Dan Mundell won’t be there to applaud his friend at today’s Red Cross Real Heroes Breakfast. He has something much more important to do.
That Mundell survived to have today’s procedure is a testament to Snohomish High School wrestling coach Rob Zabel’s prompt actions and cool head. Zabel is one of nearly 20 heroes being honored this morning in a ballroom at the Tulalip Resort Casino.
The 18th annual Real Heroes Breakfast is a fundraiser for the Snohomish County Chapter of the American Red Cross. With breakfast sponsorships and donations at the event, the agency has a goal of $250,000, said Kristi Myers, the local Red Cross’ regional chief development officer. That money will stay in Snohomish County, supporting disaster relief and services to the armed forces.
It was more than a year ago — Nov. 14, 2012 — that the 57-year-old Mundell collapsed at the end of wrestling practice. His heart had stopped and he wasn’t breathing. Zabel, 37, will never forget it.
“We were in the mat room where our practices are. We do some conditioning at the end of practice, and a short series of runs,” Zabel said Monday. Finished with running, Zabel saw Mundell on the floor, perhaps to stretch.
Then he realized something was wrong.
“Dan did not get up. I got to him as he lost consciousness,” Zabel said. “All of our coaches are first-aid and CPR trained. I started it right away. I did compression only — they have changed the training. If you can keep compression going, enough oxygen gets in the lungs and bloodstream.”
In those life-or-death seconds, Zabel’s first thought was saving Mundell. He also considered the effects of the crisis on his wrestlers. “There were probably 40 to 45 students in the room. I asked — yelled at — one of my managers to call 911. The rest of the kids were evacuated from the room right away,” Zabel said. “That wasn’t something kids needed to see. They signed up to learn and work hard. That day, life got very real.”
A portable defibrillator was in the room, but Zabel didn’t use it. “Once paramedics got there, they did,” he said.
Saving someone, especially a friend, was a surreal experience. “You play it back over in your mind,” Zabel said. “I kept thinking, ‘Did that really just happen?’”
Yes it happened, and Mundell is thankful every day for Zabel’s able assistance after his cardiac arrest.
Paramedics arrived within seven minutes of being called, Zabel said. Mundell was rushed to Providence Regional Medical Center Everett’s Colby campus.
“On the way in, they had to shock me twice,” Mundell said. “During the surgery, they had to tell my wife I wasn’t going to make it. But they pulled me through.”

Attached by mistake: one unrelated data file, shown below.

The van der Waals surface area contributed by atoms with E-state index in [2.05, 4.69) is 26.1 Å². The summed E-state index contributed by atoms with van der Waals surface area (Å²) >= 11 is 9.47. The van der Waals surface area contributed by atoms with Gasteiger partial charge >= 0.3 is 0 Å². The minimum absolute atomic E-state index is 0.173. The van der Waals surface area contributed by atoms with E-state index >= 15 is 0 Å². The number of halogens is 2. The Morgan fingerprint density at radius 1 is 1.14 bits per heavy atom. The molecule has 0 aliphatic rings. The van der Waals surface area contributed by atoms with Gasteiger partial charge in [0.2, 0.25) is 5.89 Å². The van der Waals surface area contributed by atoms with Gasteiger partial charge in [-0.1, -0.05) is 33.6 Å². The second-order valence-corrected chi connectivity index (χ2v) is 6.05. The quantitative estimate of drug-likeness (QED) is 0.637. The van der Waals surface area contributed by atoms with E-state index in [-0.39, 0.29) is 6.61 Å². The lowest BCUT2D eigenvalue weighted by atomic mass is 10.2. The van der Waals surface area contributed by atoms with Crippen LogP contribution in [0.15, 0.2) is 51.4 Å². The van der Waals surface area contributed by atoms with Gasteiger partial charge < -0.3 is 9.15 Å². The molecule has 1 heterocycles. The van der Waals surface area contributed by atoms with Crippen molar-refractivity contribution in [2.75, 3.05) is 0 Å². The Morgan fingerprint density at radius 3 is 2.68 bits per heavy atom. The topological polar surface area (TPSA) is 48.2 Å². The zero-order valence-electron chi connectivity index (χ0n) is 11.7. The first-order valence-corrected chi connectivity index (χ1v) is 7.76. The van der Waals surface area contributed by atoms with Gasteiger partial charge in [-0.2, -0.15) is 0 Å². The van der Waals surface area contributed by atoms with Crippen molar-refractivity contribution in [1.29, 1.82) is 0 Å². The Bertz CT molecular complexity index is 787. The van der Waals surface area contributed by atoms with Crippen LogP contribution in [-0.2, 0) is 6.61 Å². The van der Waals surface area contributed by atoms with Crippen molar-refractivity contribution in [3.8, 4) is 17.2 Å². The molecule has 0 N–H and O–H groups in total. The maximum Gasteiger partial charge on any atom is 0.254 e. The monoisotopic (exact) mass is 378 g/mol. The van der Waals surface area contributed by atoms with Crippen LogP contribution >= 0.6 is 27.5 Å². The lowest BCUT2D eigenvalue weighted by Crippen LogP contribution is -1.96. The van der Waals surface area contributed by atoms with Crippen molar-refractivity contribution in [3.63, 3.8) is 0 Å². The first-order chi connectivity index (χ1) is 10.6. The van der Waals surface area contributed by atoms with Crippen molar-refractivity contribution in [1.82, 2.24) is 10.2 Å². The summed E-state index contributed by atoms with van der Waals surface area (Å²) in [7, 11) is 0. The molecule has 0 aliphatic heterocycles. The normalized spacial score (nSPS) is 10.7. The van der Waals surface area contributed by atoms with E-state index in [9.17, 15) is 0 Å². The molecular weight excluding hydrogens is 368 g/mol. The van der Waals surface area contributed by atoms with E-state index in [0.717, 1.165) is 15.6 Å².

Mundell said doctors subjected his body to “hibernation” by dropping his temperature for 12 hours. In two surgeries, one right away and the other a month later, he had five stents placed in arteries that carry blood from his heart.
By the end of last year’s wrestling season, he had returned to work. “I ran a 5K on St. Patrick’s Day, faster than I had in 20 years. I was feeling great,” Mundell said.
This summer, he began having “a weird feeling” during his runs. After two types of stress tests, he learned his body was rejecting the stents.
Mundell plans to return to work after several weeks of recovery from today’s surgery.
An alumnus of Snohomish High who married his high school sweetheart, Mundell has been Zabel’s wrestling assistant since 2000. “He’s had both my kids in class,” Mundell said.
A photo from his daughter Sissy Bates-Mundell’s 2012 graduation from Snohomish High also shows Zabel. “I see that picture and thank him every day,” Mundell said.
Zabel, the wrestling coach hero, wishes his colleague a speedy recovery. Mundell said the coach has made just one request, telling his assistant: “The best way you can thank me is to come to work every day and be yourself.”
Along with Real Heroes honorees related to 10 other incidents, two additional people are being recognized at the breakfast.
The Spirit of Red Cross Award will be given to Everett Police Sgt. Jeraud Irving. For seven years a firefighter and emergency medical technician with Fire District 11, Irving joined the Everett Police Department in 1998. Since 2011, he has worked to train all patrol officers in Snohomish County in compression-only CPR. According to the Red Cross, the time-saving training has helped Everett officers save at least five lives in the past two years.
And the Red Cross 2013 Clare Waite Humanitarian Award winner is Bob Drewel. Snohomish County executive from 1991 to 2003 and a former Everett Community College president, Drewel will soon retire as executive director of the Puget Sound Regional Council.
The Red Cross is honoring Drewel’s decades of civic involvement. He has served on many boards, among them the Economic Development Council, Healthy Communities Initiative, United Way of Snohomish County and Snohomish County Tomorrow.
Julie Muhlstein: 425-339-3460, firstname.lastname@example.org.